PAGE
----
Salamander 2024 Fiction Contest

SUBMIT: May 1 through June 2, 2024 | READING FEE: $15



Anne Kilfoyle
| Fiction

Jesse is right that I shouldn’t be running the water. With nothing else to do while we waited for death, we watched YouTube. Every survival video insisted that after a widespread Event of any kind, water would be the most precious resource. One video showed a dead cow floating around in a pond, then panned over to a sunburned white guy drinking from the other end. Jesse minimized the tab to order a $350 water filter on Amazon Prime, one that removes viruses with a hand crank, but so far it hasn’t arrived.
In our kitchen, he’s scrolling the confirmation email again, seeing if the delivery status has updated.
I defend my water waste by saying, “Eggs are a superfood.”
He nods. His neck where it tucks below his jaw has the wiring of an outdoorsman, although we’re mostly living room people. He has a history of making things look easy.
“I’ll guess I’ll get the bags,” he says, and slowly shuffles down the hall to the mud room, where our roller bags are filled with socks and Nutella.
Jesse is many things that I’m not: a person who clears the lint screen and opens the door for the cat. Jesse knows exactly when to walk out on an argument. And he can still surprise me: yesterday, I squirmed my fingers into in his armpits to cheer him up, and he laughed once, almost a cough, and said, “Keera, I’m not ticklish.”


Another alert comes in. We are supposed to have evacuated from the population centers by now. I don’t know if our city qualifies, but the neighbors seem to think so. From the kitchen window, I see traffic backing up on our street, a parade of compact SUVs with pale men at the wheel looking overboiled and risky. The Fosters are idling around the end of our driveway. Their grade-school kiddo, Bryson, has rolled down the rear window and stuck his arm out, wielding a small wooden bat.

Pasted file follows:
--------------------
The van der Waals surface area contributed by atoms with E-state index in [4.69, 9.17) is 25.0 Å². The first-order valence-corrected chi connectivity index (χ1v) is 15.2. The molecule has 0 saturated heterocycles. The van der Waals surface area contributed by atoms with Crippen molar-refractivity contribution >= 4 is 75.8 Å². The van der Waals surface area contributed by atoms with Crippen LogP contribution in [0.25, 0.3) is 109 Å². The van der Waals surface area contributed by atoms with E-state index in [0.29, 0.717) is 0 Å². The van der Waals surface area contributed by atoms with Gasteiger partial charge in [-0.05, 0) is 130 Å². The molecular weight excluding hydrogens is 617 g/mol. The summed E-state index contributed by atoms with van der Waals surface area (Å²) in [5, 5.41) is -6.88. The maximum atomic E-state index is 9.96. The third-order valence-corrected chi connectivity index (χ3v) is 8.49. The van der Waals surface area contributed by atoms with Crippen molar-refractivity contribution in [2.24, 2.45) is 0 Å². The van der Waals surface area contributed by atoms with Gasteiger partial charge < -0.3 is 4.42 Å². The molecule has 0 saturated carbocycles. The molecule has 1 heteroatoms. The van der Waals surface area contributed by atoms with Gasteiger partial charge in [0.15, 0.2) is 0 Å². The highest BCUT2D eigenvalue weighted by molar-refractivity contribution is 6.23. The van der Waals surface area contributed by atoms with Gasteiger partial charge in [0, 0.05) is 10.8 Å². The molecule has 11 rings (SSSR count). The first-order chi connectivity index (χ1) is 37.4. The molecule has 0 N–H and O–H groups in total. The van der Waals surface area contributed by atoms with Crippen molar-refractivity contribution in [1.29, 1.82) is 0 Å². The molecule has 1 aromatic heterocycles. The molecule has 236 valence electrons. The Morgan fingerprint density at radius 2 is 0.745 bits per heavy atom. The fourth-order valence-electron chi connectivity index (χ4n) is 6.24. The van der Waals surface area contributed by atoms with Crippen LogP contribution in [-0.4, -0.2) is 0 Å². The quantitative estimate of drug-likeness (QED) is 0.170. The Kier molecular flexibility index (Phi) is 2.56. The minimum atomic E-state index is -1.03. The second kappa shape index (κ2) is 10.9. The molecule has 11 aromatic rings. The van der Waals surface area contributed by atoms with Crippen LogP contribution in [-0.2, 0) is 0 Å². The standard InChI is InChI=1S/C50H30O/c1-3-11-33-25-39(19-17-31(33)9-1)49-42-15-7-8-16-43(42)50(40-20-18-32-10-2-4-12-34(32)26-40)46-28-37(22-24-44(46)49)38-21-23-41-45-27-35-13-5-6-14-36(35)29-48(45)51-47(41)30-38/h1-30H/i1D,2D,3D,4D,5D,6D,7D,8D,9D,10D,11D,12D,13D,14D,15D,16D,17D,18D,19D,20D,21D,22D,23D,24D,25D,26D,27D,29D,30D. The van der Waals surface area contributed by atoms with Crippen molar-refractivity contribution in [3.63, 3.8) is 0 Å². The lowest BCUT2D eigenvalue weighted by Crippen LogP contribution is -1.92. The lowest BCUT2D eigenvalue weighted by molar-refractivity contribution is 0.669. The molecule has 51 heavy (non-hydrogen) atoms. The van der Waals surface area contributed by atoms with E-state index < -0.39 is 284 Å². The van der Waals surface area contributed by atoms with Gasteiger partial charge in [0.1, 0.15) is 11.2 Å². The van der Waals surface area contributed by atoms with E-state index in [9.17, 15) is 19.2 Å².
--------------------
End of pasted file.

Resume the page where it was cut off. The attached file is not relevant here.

He brandishes the bat, which is more like a club, thick and short, takes zero aim, and whams it down on the outside of the car door. His parents, Lydia and Darin, both sweethearts, jump in their seats.
I scoff. I don’t ever want a Bryson, but I gotta admit, he’s a good character. He’d be a loss.
Jamie has returned with our bags, one in either hand. I love it when his wrists are tense like they are. But his face right now isn’t my favorite. He doesn’t even look familiar.
“Are you laughing?” He sounds like he has the flu, meaning there’s some emotion he’s trying to downplay.
“Oh, no,” I say, “It’s just Bryson being a little shit.” I motion out the window and see that Bryson has dropped his bat onto the street. He’s crying now, which is somehow not what I expected. It’s further disconcerting to look from his face back to Jesse’s, where the same locked-in fear makes me feel shrink-wrapped.
“Maybe you’re right that we should hustle,” I say, trying to regain good footing. I nestle the wet eggs in a paper towel.
Jesse’s shoulders are moving a little. Actually, he’s swaying side to side.
“What do you mean?” he says. “Why? What happened?”
I see that I’ve upset him further.
“Nothing,” I say.
“Well,” I correct, “I mean nothing apart from the global attack.”

Anne Kilfoyle grew up in Boise, ID. An emerging writer, her work has appeared in Epoch and was recognized in the Top 25 for the Glimmer Train Short Story Award for New Writers. She holds an MFA from Eastern Washington University and lives in Oregon.

Objects Do Not Fall
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